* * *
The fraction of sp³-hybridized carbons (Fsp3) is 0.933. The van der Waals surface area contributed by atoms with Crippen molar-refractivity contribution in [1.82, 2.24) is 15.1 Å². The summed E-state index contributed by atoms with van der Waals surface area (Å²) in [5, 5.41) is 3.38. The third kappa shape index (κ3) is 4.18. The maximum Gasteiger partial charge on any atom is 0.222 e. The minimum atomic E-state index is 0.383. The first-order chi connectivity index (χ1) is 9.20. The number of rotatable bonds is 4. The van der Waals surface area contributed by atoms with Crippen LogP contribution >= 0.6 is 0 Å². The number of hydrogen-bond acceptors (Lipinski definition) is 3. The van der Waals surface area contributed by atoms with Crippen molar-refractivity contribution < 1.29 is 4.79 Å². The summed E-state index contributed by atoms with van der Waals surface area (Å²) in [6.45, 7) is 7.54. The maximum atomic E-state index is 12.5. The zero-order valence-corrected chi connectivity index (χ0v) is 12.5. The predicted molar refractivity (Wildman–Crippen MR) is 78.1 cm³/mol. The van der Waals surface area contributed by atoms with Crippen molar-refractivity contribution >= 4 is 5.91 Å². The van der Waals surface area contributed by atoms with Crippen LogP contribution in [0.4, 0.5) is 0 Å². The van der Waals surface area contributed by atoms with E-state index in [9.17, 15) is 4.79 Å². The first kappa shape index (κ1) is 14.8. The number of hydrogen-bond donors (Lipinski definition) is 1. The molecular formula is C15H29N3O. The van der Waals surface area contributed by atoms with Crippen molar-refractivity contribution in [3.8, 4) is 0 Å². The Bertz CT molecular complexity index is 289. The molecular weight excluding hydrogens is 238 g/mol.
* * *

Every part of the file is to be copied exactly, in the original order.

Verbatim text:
The fraction of sp³-hybridized carbons (Fsp3) is 0.933. The van der Waals surface area contributed by atoms with Crippen molar-refractivity contribution in [1.82, 2.24) is 15.1 Å². The summed E-state index contributed by atoms with van der Waals surface area (Å²) in [5, 5.41) is 3.38. The third kappa shape index (κ3) is 4.18. The maximum Gasteiger partial charge on any atom is 0.222 e. The minimum atomic E-state index is 0.383. The first-order chi connectivity index (χ1) is 9.20. The number of rotatable bonds is 4. The van der Waals surface area contributed by atoms with Crippen LogP contribution >= 0.6 is 0 Å². The number of hydrogen-bond acceptors (Lipinski definition) is 3. The van der Waals surface area contributed by atoms with Crippen molar-refractivity contribution < 1.29 is 4.79 Å². The summed E-state index contributed by atoms with van der Waals surface area (Å²) in [6.45, 7) is 7.54. The maximum atomic E-state index is 12.5. The zero-order valence-corrected chi connectivity index (χ0v) is 12.5. The predicted molar refractivity (Wildman–Crippen MR) is 78.1 cm³/mol. The van der Waals surface area contributed by atoms with Crippen molar-refractivity contribution >= 4 is 5.91 Å². The van der Waals surface area contributed by atoms with Crippen LogP contribution in [0.4, 0.5) is 0 Å². The van der Waals surface area contributed by atoms with E-state index in [9.17, 15) is 4.79 Å². The first kappa shape index (κ1) is 14.8. The number of hydrogen-bond donors (Lipinski definition) is 1. The molecular formula is C15H29N3O. The van der Waals surface area contributed by atoms with Crippen molar-refractivity contribution in [3.8, 4) is 0 Å². The Bertz CT molecular complexity index is 289. The molecular weight excluding hydrogens is 238 g/mol.